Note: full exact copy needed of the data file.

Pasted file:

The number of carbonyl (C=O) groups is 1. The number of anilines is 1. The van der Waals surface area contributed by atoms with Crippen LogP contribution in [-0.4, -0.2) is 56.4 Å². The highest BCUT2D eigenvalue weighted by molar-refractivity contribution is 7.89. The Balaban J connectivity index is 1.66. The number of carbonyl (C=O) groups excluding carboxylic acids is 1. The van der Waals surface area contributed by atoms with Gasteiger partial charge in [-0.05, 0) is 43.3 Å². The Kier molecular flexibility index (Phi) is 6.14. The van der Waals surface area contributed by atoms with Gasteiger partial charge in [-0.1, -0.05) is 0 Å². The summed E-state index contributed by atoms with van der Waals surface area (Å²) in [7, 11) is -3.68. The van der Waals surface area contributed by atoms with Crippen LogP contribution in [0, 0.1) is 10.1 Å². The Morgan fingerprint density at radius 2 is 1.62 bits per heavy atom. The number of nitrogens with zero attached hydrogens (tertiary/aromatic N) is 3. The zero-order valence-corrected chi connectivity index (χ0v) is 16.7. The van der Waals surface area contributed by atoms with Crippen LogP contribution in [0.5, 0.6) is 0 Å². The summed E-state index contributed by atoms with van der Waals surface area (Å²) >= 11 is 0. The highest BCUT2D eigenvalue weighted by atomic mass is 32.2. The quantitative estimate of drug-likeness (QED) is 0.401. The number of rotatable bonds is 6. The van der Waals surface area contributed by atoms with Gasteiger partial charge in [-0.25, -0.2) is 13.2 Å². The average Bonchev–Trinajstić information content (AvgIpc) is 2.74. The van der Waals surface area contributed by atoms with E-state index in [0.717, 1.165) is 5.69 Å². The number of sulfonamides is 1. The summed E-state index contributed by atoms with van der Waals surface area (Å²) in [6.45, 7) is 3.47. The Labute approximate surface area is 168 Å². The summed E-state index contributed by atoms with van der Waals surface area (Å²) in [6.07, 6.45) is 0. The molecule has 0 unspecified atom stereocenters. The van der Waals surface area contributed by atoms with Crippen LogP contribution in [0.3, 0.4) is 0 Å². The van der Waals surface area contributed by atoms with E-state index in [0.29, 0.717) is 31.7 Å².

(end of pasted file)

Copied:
The number of carbonyl (C=O) groups is 1. The number of anilines is 1. The van der Waals surface area contributed by atoms with Crippen LogP contribution in [-0.4, -0.2) is 56.4 Å². The highest BCUT2D eigenvalue weighted by molar-refractivity contribution is 7.89. The Balaban J connectivity index is 1.66. The number of carbonyl (C=O) groups excluding carboxylic acids is 1. The van der Waals surface area contributed by atoms with Gasteiger partial charge in [-0.05, 0) is 43.3 Å². The Kier molecular flexibility index (Phi) is 6.14. The van der Waals surface area contributed by atoms with Gasteiger partial charge in [-0.1, -0.05) is 0 Å². The summed E-state index contributed by atoms with van der Waals surface area (Å²) in [7, 11) is -3.68. The van der Waals surface area contributed by atoms with Crippen LogP contribution in [0, 0.1) is 10.1 Å². The Morgan fingerprint density at radius 2 is 1.62 bits per heavy atom. The number of nitrogens with zero attached hydrogens (tertiary/aromatic N) is 3. The zero-order valence-corrected chi connectivity index (χ0v) is 16.7. The van der Waals surface area contributed by atoms with Crippen LogP contribution in [0.5, 0.6) is 0 Å². The summed E-state index contributed by atoms with van der Waals surface area (Å²) >= 11 is 0. The highest BCUT2D eigenvalue weighted by atomic mass is 32.2. The quantitative estimate of drug-likeness (QED) is 0.401. The number of rotatable bonds is 6. The van der Waals surface area contributed by atoms with Gasteiger partial charge in [-0.25, -0.2) is 13.2 Å². The average Bonchev–Trinajstić information content (AvgIpc) is 2.74. The van der Waals surface area contributed by atoms with E-state index in [0.717, 1.165) is 5.69 Å². The number of sulfonamides is 1. The summed E-state index contributed by atoms with van der Waals surface area (Å²) in [6.45, 7) is 3.47. The Labute approximate surface area is 168 Å². The summed E-state index contributed by atoms with van der Waals surface area (Å²) in [6.07, 6.45) is 0. The molecule has 0 unspecified atom stereocenters. The van der Waals surface area contributed by atoms with Crippen LogP contribution in [0.3, 0.4) is 0 Å². The van der Waals surface area contributed by atoms with E-state index in [0.29, 0.717) is 31.7 Å².